In March 1886, the Dutch painter arrived in Paris, where he lived for two years. One hundred and thirty-five years later to the month, a key work from this seminal and productive period is back on the market.
Vincent Van Gogh (1853-1890), Scène de rue à Montmartre (Impasse des Deux Frères et le moulin à Poivre), 1887, oil on canvas, 46.1 x 61.3 cm (18.14 x 24.16 in).
Scène de rue à Montmartre (Impasse des Deux Frères et le moulin à Poivre) (Street Scene in Montmartre [Impasse of Deux Frères and the Pepper Mill]), painted in the spring of 1887 and owned by the same family for a century, has never been exhibited. It is a turning point in Van Gogh’s work; a period of gestation between the early Dutch paintings’ dark tones and the dazzling swirls of the Arles period. It was the work of a young man in his thirties who, upon arriving in Paris, embraced the avant-garde in a city where everything seemed possible. He moved in with his brother, Theo, head of the Boussod, Valadon & Cie gallery, and spent two years crisscrossing Asnières, Clichy and Montmartre—a small area but big enough for him. Although he frequented Cormon's studio for a while and met Émile Bernard and Henri de Toulouse-Lautrec there, he chose to work alone. The close-knit brothers found lodgings at 54 rue Lepic, where Vincent brought his easel and brushes, painted the panoramic view from the fourth-floor window and set out to explore the city. Montmartre, with its cabarets, mills and atmosphere of a free old village, seemed like a promised land to him.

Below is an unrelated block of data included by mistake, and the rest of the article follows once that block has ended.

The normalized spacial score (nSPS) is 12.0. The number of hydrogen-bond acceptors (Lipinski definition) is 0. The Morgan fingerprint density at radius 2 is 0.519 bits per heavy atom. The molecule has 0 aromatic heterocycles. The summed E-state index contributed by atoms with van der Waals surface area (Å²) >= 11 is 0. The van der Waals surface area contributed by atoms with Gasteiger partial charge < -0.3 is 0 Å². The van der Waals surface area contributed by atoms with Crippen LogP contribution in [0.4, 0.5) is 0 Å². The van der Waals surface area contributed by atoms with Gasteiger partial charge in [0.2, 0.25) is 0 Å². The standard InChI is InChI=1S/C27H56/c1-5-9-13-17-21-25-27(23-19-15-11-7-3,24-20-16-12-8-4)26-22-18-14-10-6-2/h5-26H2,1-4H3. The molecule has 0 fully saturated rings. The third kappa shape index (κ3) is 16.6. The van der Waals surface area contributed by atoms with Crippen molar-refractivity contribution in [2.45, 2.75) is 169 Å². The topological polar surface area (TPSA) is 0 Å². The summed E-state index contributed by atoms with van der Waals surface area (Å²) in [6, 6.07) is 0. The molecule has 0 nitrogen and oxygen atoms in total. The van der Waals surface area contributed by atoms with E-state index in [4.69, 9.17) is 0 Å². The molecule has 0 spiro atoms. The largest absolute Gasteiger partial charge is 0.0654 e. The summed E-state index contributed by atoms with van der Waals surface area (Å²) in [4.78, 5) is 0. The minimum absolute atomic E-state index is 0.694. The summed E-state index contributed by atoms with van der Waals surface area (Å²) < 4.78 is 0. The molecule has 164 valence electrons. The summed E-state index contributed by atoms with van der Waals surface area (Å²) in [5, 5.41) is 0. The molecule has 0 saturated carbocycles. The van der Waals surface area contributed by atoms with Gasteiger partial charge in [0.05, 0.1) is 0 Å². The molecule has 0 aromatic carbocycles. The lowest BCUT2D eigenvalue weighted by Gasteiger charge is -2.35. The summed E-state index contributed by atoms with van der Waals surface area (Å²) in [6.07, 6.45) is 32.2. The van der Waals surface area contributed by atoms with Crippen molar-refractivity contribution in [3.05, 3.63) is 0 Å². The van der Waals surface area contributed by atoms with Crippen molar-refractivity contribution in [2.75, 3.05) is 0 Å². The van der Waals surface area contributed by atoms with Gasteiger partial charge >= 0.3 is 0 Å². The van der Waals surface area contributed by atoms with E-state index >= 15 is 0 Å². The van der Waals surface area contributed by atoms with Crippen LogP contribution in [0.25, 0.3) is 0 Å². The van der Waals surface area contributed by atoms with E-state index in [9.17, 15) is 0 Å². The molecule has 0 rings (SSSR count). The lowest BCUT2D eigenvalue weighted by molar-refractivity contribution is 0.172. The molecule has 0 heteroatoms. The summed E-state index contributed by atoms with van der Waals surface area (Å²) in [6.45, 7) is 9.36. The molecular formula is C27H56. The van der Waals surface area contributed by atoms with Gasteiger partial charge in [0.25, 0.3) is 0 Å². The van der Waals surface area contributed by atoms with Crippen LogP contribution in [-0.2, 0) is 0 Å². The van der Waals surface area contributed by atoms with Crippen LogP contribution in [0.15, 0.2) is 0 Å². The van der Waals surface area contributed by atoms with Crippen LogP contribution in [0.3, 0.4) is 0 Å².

From 1886 to February 1888, he painted Paris from these heights, capturing the zinc rooftops, kitchen gardens, guinguettes (open-air cafes) and windmills, one of the local landmarks, with their sails turning in the breeze. Here, he focused on the pepper mill. Less famous than the Moulin de La Galette, it was used by grocers to grind pepper, as the name suggests, and was demolished when the Avenue Junot was opened. Van Gogh had a tenacious desire to learn and progress. His style evolved towards a neo-Impressionism mingled with the influence of the Japanese prints he discovered at the nearby Bing store in Rue de Provence. His palette grew brighter, reflecting the light so particular to Paris. He was deeply inspired, painting no fewer than 200 works during this period.
In 1988 the Musée d'Orsay held an exhibition of 50 paintings Van Gogh made during this productive interlude: a rare opportunity to see works scattered among major international museums and a few privileged collectors. "Compared with this city, all others are small,” he wrote in a letter to his sister Wilhemina on June 20, 1888. “Paris seems as big as the sea. But one always leaves a whole piece of life there." The reappearance of this work is a wonderful opportunity to rediscover his vision. And with a Parisian Van Gogh selling in Paris, the city once again becomes a celebration and no mistake!